A quartet of American hedge funds which will determine the future of the Co-op Bank has opened talks with City watchdogs about the terms of a rescue deal for the struggling lender.
Sky News has learnt that a committee of bondholders in the Co-op Bank and its advisers met officials from the Prudential Regulation Authority (PRA) last week to discuss the level of new capital required to secure a financial restructuring.
Sources said the hedge funds – Blue Mountain Capital Management, Cyrus Capital Partners, GoldenTree Asset Management and Silver Point – had used the meeting with the PRA to argue that the Co-op Bank needs a lower sum than the company has previously indicated.
The talks represent the opening stage of a dialogue between the bank, its bondholders – which also own the Co-op Bank’s shares – and regulators, with the process expected to take several weeks to conclude.
It emerged earlier this month that the hedge funds had tabled a proposal to the Co-op Bank that would involve pumping substantial sums into it.
Details of their proposal remain unclear, although it would involve the provision of a smaller sum than the £300m of new equity that the Co-op Bank had previously signalled it would require.
In March, the Co-op Bank said it would require between £700m and £750m of new top-quality capital, the majority of which would be generated by exchanging some of its debt securities for equity.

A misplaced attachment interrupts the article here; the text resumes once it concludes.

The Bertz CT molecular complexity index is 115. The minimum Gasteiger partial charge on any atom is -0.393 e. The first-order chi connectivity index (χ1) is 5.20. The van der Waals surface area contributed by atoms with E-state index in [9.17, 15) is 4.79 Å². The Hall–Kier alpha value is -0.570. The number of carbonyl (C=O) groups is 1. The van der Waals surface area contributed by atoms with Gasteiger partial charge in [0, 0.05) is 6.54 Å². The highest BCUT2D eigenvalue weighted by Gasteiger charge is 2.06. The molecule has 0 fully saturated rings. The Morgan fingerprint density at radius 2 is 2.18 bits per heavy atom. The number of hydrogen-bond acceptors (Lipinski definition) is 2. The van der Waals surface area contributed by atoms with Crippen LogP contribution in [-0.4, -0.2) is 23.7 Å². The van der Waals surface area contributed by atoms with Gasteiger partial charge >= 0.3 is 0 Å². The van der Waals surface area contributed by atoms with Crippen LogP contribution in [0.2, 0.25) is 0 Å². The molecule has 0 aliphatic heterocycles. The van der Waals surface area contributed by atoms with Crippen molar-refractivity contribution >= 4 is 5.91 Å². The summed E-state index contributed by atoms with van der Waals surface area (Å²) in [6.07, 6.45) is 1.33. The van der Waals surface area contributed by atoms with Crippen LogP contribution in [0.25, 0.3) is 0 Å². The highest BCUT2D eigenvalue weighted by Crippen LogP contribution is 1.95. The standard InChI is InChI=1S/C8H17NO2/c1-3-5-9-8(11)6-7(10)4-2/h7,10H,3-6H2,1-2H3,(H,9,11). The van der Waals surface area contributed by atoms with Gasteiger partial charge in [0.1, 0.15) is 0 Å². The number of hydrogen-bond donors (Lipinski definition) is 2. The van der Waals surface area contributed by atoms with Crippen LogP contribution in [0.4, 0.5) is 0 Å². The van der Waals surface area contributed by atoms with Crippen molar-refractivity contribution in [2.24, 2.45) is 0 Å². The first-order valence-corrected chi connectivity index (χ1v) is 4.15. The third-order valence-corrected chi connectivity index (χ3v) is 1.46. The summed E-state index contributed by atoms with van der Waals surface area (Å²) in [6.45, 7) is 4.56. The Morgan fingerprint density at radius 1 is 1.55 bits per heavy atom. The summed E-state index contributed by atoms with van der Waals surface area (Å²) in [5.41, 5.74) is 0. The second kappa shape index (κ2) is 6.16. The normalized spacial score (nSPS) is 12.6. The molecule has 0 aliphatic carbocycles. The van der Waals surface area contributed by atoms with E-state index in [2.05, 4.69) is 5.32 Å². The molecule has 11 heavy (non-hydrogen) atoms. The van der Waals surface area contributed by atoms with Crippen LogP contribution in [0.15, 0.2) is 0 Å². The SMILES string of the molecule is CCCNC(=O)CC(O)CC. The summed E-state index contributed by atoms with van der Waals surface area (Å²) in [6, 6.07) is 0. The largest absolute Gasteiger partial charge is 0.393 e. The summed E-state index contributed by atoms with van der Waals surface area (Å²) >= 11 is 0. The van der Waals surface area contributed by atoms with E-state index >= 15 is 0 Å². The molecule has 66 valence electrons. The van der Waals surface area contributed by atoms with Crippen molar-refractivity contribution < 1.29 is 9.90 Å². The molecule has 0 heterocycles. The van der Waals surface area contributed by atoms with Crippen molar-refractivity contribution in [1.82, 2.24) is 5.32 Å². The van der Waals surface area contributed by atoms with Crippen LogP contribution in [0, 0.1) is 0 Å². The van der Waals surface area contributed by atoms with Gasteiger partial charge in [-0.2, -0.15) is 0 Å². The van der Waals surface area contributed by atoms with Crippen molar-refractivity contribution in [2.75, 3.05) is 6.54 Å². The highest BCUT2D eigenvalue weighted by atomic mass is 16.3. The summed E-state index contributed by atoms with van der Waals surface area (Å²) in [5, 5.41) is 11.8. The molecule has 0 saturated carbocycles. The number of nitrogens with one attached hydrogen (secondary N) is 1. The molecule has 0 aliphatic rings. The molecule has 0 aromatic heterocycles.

The remainder – between £250m and £300m – would come from issuing new shares.
There is no formal deadline for a rescue deal to be stitched together, and people close to the Co-op Bank pointed out that it continued to meet key regulatory capital and liquidity requirements.
The hedge funds are likely to dictate the future of the lender following the failure to find a buyer for the Co-op Bank through a conventional sale process.
Sky News revealed last week that Virgin Money had walked away from a potential takeover, removing the most likely acquirer from discussions about its future.
The Co-op Group recently wrote off the remaining value of its 20% shareholding in the Co-op Bank – incurring a £140m hit which plunged the supermarkets-to-insurance mutual to a statutory annual loss.
The Co-op Bank has been hit by a string of legacy issues, as well as the challenge posed by ultra-low interest rates, since its £1.5bn bailout in 2013.
The Co-op Bank’s huge pension liabilities, and their joint ‘ownership’ with the Co-op Group, remain among the major obstacles to a deal to resolve its future.
The lender announced an annual loss this year of £477m, taking its total losses since its rescue in 2013 to well over £2.5bn.
If new capital is not forthcoming, regulators would have little choice but to put the Co-op Bank into a resolution process, which would involve an orderly wind-down of the company’s operations.
At that point, the likes of Nationwide or Virgin Money could be asked to step forward to take on some or all of the Co-op Bank’s four million customers.
A number of other parties, including OneSavings Bank and Santander UK, are more interested in acquiring individual loan portfolios from the Co-op Bank.
The Co-op Bank’s balance sheet ballooned following a disastrous merger with the Britannia Building Society, and then ran into trouble when it tried to buy more than 600 branches from Lloyds Banking Group.
Its former chairman, Paul Flowers, brought it into disrepute when his drug-taking and sexual proclivities were exposed by a tabloid newspaper, while his financial competence was questioned by MPs.
The bondholders and the PRA declined to comment.